How the Collapse of the Soviet Union Taught Me English

I remember a few years back asking my dad a question that had just come to me in that moment.

“When did you know that I understood English?”

Growing up in a post-Soviet country meant that a lot of my adolescence was much different from what my parents had experienced growing up. There are the obvious things, such as politics and fashion, societal norms and education, and so on; but then, there is also something many of us (or at least me) haven’t always given much thought to – specifically, the accessibility to knowledge that modern technology has given us.

I know my father would rebuttal this argument by saying that they too had access to knowledge – books were very cheap in the USSR, and education was accessible to almost anyone who wanted to study. However, while this is true, the accessibility to knowledge that the internet and other technology has given our generation makes for a completely different experience of adolescence.

I think many people who are now in their early twenties can relate to my growing-up experience regarding technology – I had a family computer for the first ten years of my life, I got my first phone when I was around nine years old (passed down from my sister, of course), and I watched a lot of American children’s television. The last of these experiences is the one I believe has shaped me the most as a person, because it is the reason why I learned English.

While it may seem funny to say, I believe Disney Channel is responsible for why I am where I am today. From around the age of five, I had access to children’s media in English – a language neither of my parents spoke at all when I was a child. They both speak Latvian natively, and because they grew up in the Soviet Union, they also speak Russian fluently. English was not as popular of a choice for third-language learning as it is today when they were kids, and, for obvious reasons, wasn’t taught very well even when people did study it. This meant that their knowledge of English was, and still is, quite minimal – at least not good enough to teach me or my sister much of it when we were young.

And yet, here I am, studying English Language and Culture, because I learned English from watching cartoons. My experience is not unique – many people my age learned it the same way. However, I do think that my experience is highly influenced by a few key circumstances. The first of these would be the fact that I grew up in Latvia – a very small post-Soviet country. Our language is spoken by roughly 2.5 million people world-wide, and to say that my country was not very wealthy when I was a kid (some 15 years after the fall of the USSR) would be a very diplomatic way to phrase the situation. This meant that when foreign media was becoming accessible to us, much of it was not being translated from its original language, which was usually English, due to lack of funding. The reason why I believe this to be something of importance to mention is because many of my Dutch friends in the Netherlands don’t quite share the same experience. Most of their media was made accessible for them in their native language, which meant that most of them learned English at a later age than I did, usually through English classes at school, or consuming content on YouTube in their early teenage years. In a funny turn of events, this might be considered luck on my part, as acquiring a second language at such an early age meant that I had to put in much less work to become proficient in it than many of my Dutch friends did.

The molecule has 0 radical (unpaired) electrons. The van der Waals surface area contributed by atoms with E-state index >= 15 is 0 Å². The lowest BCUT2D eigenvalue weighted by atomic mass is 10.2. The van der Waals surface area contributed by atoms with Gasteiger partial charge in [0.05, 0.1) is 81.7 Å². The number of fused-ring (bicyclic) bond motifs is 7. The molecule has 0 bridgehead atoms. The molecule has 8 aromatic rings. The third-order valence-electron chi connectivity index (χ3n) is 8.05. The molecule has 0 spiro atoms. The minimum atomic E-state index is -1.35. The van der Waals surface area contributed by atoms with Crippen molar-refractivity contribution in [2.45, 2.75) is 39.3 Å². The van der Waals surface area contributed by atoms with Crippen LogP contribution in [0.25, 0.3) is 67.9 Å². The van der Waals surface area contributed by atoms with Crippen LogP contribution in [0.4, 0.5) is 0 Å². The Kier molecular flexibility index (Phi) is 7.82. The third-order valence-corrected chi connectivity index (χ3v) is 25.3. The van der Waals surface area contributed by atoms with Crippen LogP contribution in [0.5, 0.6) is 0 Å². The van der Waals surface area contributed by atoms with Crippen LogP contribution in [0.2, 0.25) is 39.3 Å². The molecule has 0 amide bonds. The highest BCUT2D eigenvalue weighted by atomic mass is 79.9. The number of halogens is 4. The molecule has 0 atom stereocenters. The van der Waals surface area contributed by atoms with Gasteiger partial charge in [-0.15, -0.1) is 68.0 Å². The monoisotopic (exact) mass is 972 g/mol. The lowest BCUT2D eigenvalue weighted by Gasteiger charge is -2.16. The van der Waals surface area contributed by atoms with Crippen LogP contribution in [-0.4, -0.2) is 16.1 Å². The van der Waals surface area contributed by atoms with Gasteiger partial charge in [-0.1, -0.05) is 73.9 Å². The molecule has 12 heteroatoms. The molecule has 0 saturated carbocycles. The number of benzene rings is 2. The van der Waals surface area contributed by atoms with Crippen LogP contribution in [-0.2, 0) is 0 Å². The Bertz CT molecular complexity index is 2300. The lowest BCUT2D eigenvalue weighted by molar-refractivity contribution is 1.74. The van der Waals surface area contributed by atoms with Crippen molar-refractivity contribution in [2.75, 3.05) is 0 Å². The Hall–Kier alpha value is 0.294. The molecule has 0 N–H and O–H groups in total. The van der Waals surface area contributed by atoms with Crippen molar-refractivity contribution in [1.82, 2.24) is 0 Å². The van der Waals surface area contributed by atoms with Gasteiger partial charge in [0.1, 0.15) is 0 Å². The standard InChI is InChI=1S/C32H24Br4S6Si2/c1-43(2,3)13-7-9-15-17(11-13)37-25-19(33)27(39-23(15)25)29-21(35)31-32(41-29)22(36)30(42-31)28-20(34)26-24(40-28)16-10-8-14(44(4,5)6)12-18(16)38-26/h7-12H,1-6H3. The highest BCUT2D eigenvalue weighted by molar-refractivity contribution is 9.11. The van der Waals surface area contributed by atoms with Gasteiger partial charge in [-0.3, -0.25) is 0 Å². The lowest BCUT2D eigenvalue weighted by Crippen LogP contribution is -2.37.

It was often the case that media was made “more accessible” by being in Russian – however, this came with its own troubles. For one, the trauma of Soviet times influenced many parents of my generation to not teach Russian to their children. It was, and still often is, viewed as the “language of oppressors”. This belief was also one that my parents were influenced by, and thus, when it came to educating me and my sister, my parents chose not to actively teach us Russian, and to not expose us to media in this language. Whether it was a completely conscious choice, or one influenced subconsciously by their own trauma might be up for debate; but, whatever the real reason for it was, this meant that most of the media I was exposed to as a child was only available in Latvian or English. My afternoons after school were spent browsing the Barbie game website or watching Disney Channel shows – all in English. I think it took my parents a while to realise just how much of this media I was exposed to in my younger years. However, as my dad explained when answering my question, it dawned on them the moment they realised I understood the content I was consuming.

“When you were about eight or nine years old, watching TV shows I didn’t understand [because they were in English] and laughing at the jokes,” was my dad’s precise answer to my question.

In that moment, I realised that the reality of how much content and information has become accessible to people in the last 20 years due to the development of technology wasn’t something that only I hadn’t thought about – it was something many people hadn’t and still haven’t grasped. The realisation often comes only after you’ve been hit with it like a ton of bricks – for example, when you realise that your child knows a language that you haven’t taught them and don’t understand.

The possibilities that technology has given us reach beyond just being able to google “how to get out a red wine stain” or to look up a YouTube tutorial on how to fix your leaking sink. Technology impacts our everyday lives much more than we realise, and though many of us like to only focus on the worse parts of it (like our screen times getting longer and attention spans getting shorter), we also must acknowledge the more “hidden” possibilities it might bring us.